First of all a tradeoff between a fully distributed and a client/server architecture has to be found. Both systems have advantages and disadvantages, so a crossover that minimizes the weaknesses and maximizes strongpoints is what we should be looking for. I suggest an adaptation of the FastTrack network. This network consists of a relatively small set of highly connected nodes that cache results from other less responsive systems. The caching scheme can seriously reduce overall network traffic and increase responsiveness, while the segregation of the nodes according to the quality of the resources will ensure no unnecessary bottlenecks in the network occur. Frequently reviewing the state of the network increases robustness and allows for an automatic stabilization in the dynamic environment. A generalization of the 2-level hierarchy to more illusive structures based on the same dynamic principle could reduce overhead even further.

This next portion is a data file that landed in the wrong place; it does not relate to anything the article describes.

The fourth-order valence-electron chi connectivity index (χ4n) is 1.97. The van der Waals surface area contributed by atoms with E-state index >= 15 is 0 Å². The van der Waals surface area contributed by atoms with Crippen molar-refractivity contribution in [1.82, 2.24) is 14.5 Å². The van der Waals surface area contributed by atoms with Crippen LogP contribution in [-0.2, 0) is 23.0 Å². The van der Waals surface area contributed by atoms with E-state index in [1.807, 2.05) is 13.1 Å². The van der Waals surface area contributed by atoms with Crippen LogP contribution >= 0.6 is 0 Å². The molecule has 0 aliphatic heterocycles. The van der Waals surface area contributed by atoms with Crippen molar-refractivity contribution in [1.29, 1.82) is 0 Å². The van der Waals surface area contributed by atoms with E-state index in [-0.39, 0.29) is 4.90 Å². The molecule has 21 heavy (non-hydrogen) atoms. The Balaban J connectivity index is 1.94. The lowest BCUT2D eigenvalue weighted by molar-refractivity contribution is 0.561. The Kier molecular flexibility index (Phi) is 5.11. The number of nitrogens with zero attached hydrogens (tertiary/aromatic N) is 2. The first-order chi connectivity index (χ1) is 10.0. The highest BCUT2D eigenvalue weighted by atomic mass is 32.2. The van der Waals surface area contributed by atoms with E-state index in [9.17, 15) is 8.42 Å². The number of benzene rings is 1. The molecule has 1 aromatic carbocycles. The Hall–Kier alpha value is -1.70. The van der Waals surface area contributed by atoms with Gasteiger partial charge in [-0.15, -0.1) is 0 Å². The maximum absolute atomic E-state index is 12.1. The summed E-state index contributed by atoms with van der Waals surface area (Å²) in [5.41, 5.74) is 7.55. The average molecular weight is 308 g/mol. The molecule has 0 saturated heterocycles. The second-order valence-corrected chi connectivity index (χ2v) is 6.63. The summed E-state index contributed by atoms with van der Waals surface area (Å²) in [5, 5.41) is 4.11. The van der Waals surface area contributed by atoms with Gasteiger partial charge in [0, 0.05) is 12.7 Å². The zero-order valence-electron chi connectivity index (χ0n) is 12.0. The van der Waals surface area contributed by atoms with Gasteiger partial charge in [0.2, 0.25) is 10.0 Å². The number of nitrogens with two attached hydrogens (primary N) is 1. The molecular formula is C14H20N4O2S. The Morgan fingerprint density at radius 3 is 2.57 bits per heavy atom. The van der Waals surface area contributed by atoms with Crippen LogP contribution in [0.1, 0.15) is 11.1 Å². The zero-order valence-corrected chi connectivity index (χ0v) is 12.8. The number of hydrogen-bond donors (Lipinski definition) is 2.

Alternatively, the system can be modeled after the Alpine(16) network. This implementation does not rely on rebroadcasting by peers. Instead, a node broadcasts (or multicasts if possible) its message using the unreliable UDP protocol to all known nodes at once. Minimizing the size of these initial messages together with the lack of indirection could very well make this a viable method of communication initiation. When a node has an answer it can then set up a reliable direct link using for instance TCP. This system might work especially well when reducing the number of nodes that may respond to the initial message. For this cause a caching scheme could be implemented. It is then basically reduced to the previous system, but without the complicated bottom up query forwarding.